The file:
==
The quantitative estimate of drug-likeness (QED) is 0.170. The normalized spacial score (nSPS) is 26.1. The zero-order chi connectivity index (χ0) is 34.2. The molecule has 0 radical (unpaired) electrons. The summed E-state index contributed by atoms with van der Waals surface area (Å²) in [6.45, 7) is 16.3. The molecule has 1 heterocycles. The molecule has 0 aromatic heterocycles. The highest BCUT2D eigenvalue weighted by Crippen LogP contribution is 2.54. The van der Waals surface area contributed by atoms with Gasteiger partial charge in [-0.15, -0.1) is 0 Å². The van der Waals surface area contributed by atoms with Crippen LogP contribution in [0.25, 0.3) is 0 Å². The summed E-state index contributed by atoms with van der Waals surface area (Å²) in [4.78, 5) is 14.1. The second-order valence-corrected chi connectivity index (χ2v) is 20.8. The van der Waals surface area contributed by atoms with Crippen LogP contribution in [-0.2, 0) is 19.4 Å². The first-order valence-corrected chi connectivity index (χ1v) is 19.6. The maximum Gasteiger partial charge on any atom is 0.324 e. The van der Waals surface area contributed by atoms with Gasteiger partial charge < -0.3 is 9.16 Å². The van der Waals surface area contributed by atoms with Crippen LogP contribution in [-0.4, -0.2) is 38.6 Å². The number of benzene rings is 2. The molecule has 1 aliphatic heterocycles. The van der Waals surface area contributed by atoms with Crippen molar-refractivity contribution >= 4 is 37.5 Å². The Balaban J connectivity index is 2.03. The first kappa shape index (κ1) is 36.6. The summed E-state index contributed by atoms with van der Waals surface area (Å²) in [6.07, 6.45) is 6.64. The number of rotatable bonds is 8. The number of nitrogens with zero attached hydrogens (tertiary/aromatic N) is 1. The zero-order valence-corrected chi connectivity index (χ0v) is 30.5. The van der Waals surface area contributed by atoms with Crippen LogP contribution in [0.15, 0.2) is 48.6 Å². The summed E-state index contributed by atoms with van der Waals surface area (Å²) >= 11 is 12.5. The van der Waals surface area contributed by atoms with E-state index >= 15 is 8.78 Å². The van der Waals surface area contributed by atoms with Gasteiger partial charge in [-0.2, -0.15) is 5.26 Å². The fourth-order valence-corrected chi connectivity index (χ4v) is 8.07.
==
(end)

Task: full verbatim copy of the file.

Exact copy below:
The quantitative estimate of drug-likeness (QED) is 0.170. The normalized spacial score (nSPS) is 26.1. The zero-order chi connectivity index (χ0) is 34.2. The molecule has 0 radical (unpaired) electrons. The summed E-state index contributed by atoms with van der Waals surface area (Å²) in [6.45, 7) is 16.3. The molecule has 1 heterocycles. The molecule has 0 aromatic heterocycles. The highest BCUT2D eigenvalue weighted by Crippen LogP contribution is 2.54. The van der Waals surface area contributed by atoms with Gasteiger partial charge in [-0.15, -0.1) is 0 Å². The van der Waals surface area contributed by atoms with Crippen LogP contribution in [0.25, 0.3) is 0 Å². The summed E-state index contributed by atoms with van der Waals surface area (Å²) in [4.78, 5) is 14.1. The second-order valence-corrected chi connectivity index (χ2v) is 20.8. The van der Waals surface area contributed by atoms with Crippen LogP contribution in [-0.2, 0) is 19.4 Å². The first-order valence-corrected chi connectivity index (χ1v) is 19.6. The maximum Gasteiger partial charge on any atom is 0.324 e. The van der Waals surface area contributed by atoms with Gasteiger partial charge < -0.3 is 9.16 Å². The van der Waals surface area contributed by atoms with Crippen LogP contribution in [-0.4, -0.2) is 38.6 Å². The number of benzene rings is 2. The molecule has 1 aliphatic heterocycles. The van der Waals surface area contributed by atoms with Crippen molar-refractivity contribution >= 4 is 37.5 Å². The Balaban J connectivity index is 2.03. The first kappa shape index (κ1) is 36.6. The summed E-state index contributed by atoms with van der Waals surface area (Å²) in [6.07, 6.45) is 6.64. The number of rotatable bonds is 8. The number of nitrogens with zero attached hydrogens (tertiary/aromatic N) is 1. The zero-order valence-corrected chi connectivity index (χ0v) is 30.5. The van der Waals surface area contributed by atoms with Crippen LogP contribution in [0.15, 0.2) is 48.6 Å². The summed E-state index contributed by atoms with van der Waals surface area (Å²) >= 11 is 12.5. The van der Waals surface area contributed by atoms with E-state index >= 15 is 8.78 Å². The van der Waals surface area contributed by atoms with Gasteiger partial charge in [-0.2, -0.15) is 5.26 Å². The fourth-order valence-corrected chi connectivity index (χ4v) is 8.07.